Jorge Luis Borges said:
Like the discovery of love, like the discovery of the sea, the discovery of Dostoevsky marks and important date in one's life.
I discovered Fyodor Dostoevsky late in my life. It took me many attempts over some years to complete The Brothers Karamazov. It is impossible, for a mediocre thinker and writer like me, to even begin to describe the depth and contours of Dostoevsky's writing. He is a God among writers; the all-seeing eye, revealing us to us, which we ourselves cannot fathom.
I recently read Notes from Underground. There is no way I could try to give an understanding of his work. All I can do is give you some of my memories from the book.
Notes from Notes
...that it is even impossible for an intelligent man seriously to become anything, and only fools become something.
Of all the people that I have learnt something from and who I look up to, most have been unsuccessful in the conventional sense. It reminds me of Hesse who said in the Glass Bead Game, "Ruling does not require qualities of stupidity and coarseness, as conceited intellectuals sometimes think. But it does require wholehearted delight in extroverted activity, a bent for identifying oneself with outward goals, and of course also a certain swiftness and lack of scruple about the choice of ways to attain success."
I swear to you, gentlemen, that to be overly conscious is a sickness, a real, thorough sickness.But all the same I am strongly convinced that not only too much consciousness but even any consciousness at all is a sickness.
Why does the underground man think this? He thinks of himself as the most wretched, vile creature. But is that because of his own dark thoughts or because he thinks at all, is conscious at all?
The more conscious I was of the good and of all this "beautiful and lofty," the deeper I kept sinking into my mire, and the more capable I was of getting completely stuck in it. But the main feature was that this was all in me not as if by chance, but as if it had to be so. As if it were my most normal condition.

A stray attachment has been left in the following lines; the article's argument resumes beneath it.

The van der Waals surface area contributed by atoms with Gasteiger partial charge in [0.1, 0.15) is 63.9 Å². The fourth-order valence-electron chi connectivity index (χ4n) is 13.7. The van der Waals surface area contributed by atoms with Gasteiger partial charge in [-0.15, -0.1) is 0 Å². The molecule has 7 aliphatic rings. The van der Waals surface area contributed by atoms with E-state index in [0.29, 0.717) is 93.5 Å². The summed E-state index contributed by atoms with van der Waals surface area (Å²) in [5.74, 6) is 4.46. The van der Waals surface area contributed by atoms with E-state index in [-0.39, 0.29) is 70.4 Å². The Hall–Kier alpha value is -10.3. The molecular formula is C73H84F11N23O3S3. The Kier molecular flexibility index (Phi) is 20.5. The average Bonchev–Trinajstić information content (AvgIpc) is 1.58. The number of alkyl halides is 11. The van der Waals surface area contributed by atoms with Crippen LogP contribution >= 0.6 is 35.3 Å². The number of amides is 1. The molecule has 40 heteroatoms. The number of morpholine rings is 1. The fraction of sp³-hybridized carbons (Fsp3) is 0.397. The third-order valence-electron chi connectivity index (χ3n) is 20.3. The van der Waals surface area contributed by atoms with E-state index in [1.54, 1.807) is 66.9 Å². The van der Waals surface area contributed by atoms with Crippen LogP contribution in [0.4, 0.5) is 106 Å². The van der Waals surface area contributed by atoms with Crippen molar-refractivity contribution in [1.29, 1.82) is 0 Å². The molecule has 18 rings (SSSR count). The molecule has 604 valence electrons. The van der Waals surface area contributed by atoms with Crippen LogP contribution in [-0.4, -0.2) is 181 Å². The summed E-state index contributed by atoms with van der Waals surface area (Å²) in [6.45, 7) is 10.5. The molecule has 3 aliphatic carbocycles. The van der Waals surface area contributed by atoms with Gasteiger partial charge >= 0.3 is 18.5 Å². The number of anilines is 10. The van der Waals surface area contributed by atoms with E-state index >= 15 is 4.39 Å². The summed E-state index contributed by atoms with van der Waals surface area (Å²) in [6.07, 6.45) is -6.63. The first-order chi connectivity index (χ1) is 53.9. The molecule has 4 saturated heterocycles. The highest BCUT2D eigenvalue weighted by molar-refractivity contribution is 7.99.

The 'normal' condition of a scrupulous man is to be stuck in a mire of his own making, to be ever descending in to the abyss of the beautiful and the lofty, of the banal and the loathsome.
...pleasure of despair, of course, but it is in despair that the most burning pleasures occur, especially when one is all too highly conscious of the hopelessness of one's position.
And this reminds me of Rumi; and of Monsieur Zamana who wrote, "Rumi says there is a core of longing in every human being. Why this longing? Perhaps this longing is for longing itself Plato says we were once born with 4 hands and 4 eyes. And then we were split in half, separated. We spend our lives searching for our other half. To be full again. I do not know how the world works. And I do not know how the heart works. I am not a seeker of the truth. I only know the longing."
I'm to blame, first, because I'm more intelligent than everyone around me.
Who is to be blamed, after all? The one who thinks and does nothing or the one who does and thinks nothing? And what will this acceptance of blame do for the underground man? Absolve him of his deeds? Give him respite from his shame? Or give him even more pride that he is the benevolent perceiver who sees his own failings.
Perhaps I shall share more of my notes later.